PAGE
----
Home Is Where The 'Start' Is: Microsoft VARs Say Windows 8 Could Flop In Enterprise4:26 PM EST Tue. Nov. 13, 2012
The Windows 8 "Metro" and touch-optimized interface could make Microsoft's newest and much-ballyhooed OS a bust among enterprise users, some Microsoft partners predict.
According to some solution providers, the new software departs too drastically from past Windows releases, a factor that could deter many enterprise users from adoption. Development for the Windows 8 "Metro" UI was spearheaded by Steven Sinofsky, a 22-year Microsoft vet and head of the Windows division, whose sudden departure from the company was announced Tuesday.
Allan Walters, senior vice president at Saratoga Technologies, a Johnson City, Tenn.-based solution provider and Microsoft partner, believes that the lack of Microsoft's signature Start Menu button in the new OS could make its reception among business users more lukewarm than Microsoft had anticipated.
"Windows 8 would and could have been and even can be the best software Microsoft has ever put out -- if they included a Start button on the desktop [mode]," Walters told CRN.
Windows 8 has two distinct usage models: one that runs the new "Metro" tiled interface and is optimized for touch, and one that allows users to revert back to a desktop mode similar to the interface native to Windows 7 and prior Windows releases. But, even this more traditional desktop mode lacks a Start button, a flagship Windows feature since its debut with Windows 95.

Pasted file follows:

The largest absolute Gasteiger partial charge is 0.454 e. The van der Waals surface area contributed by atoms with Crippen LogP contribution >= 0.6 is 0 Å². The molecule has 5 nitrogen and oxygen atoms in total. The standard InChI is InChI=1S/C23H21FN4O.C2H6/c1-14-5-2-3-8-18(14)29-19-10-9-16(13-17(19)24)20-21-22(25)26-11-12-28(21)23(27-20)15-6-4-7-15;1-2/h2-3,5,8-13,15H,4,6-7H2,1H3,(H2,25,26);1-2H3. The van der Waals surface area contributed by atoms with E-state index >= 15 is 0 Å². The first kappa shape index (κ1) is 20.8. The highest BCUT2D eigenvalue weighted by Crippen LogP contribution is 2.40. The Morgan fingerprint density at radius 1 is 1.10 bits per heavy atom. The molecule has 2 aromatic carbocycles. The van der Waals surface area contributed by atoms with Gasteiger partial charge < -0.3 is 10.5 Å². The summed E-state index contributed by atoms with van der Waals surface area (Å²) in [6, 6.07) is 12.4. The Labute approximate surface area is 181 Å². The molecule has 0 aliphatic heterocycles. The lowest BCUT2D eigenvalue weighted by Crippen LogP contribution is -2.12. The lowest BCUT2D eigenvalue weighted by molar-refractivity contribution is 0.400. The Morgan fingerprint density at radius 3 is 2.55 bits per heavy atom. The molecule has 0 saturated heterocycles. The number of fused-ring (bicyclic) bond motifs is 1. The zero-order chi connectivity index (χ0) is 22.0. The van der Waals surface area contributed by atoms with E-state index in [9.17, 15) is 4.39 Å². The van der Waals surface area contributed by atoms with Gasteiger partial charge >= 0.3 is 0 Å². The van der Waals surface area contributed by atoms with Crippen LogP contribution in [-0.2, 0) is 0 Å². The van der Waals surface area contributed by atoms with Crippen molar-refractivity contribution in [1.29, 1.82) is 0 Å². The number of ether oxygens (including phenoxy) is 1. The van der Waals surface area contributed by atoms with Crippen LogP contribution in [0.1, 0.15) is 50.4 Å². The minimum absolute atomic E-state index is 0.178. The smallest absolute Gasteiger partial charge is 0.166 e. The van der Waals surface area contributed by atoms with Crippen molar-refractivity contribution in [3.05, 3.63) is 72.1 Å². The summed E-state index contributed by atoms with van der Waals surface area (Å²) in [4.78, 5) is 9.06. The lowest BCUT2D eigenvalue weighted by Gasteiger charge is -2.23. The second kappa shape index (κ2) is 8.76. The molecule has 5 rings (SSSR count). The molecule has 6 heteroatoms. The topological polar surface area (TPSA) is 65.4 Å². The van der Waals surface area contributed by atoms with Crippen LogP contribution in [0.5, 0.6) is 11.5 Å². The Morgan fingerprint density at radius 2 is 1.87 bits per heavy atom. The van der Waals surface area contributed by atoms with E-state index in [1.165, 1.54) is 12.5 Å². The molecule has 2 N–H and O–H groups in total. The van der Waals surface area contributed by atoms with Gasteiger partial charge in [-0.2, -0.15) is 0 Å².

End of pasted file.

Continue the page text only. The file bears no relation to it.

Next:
Walters suggested that Microsoft may have nixed the iconic button to boost adoption of the new "Metro" UI, and to prevent users from spending all their time in desktop mode. "I think they [Microsoft] thought 'if we don't force people to use Metro, they won't use Metro,'" Walters said.
"People want choice," he continued. "I think it's going to kill Windows 8 in the enterprise."
To fill this gap, Microsoft hardware vendors are building apps that mimic the traditional Start button experience, Walters noted. Samsung, for instance, recently launched its Quick Starter feature, which adds a toolbar and start button to the Windows 8 interface.
Samsung told CRN it decided to launch the app, which is available by free download on all Samsung's Windows 8-based PCs, because it arms users with that more traditional Windows choice.
"As Samsung is committed to giving our customers choices, we want to offer them the opportunity to use a familiar interface if that's where they're more comfortable, or use the new user interface if they prefer," a Samsung spokesperson told CRN. The number of downloads for the new Quick Starter app is not yet being disclosed, the spokesperson said.
NEXT: Windows 8 Touch UI May Also Be Met With Resistance
Gartner analyst Mike Silver also believes the re-designed look and feel of Windows 8 could make enterprises reluctant to adopt it. New technologies, especially those that look different from what end users are accustomed to, often mean more dollars need to be pumped into training resources.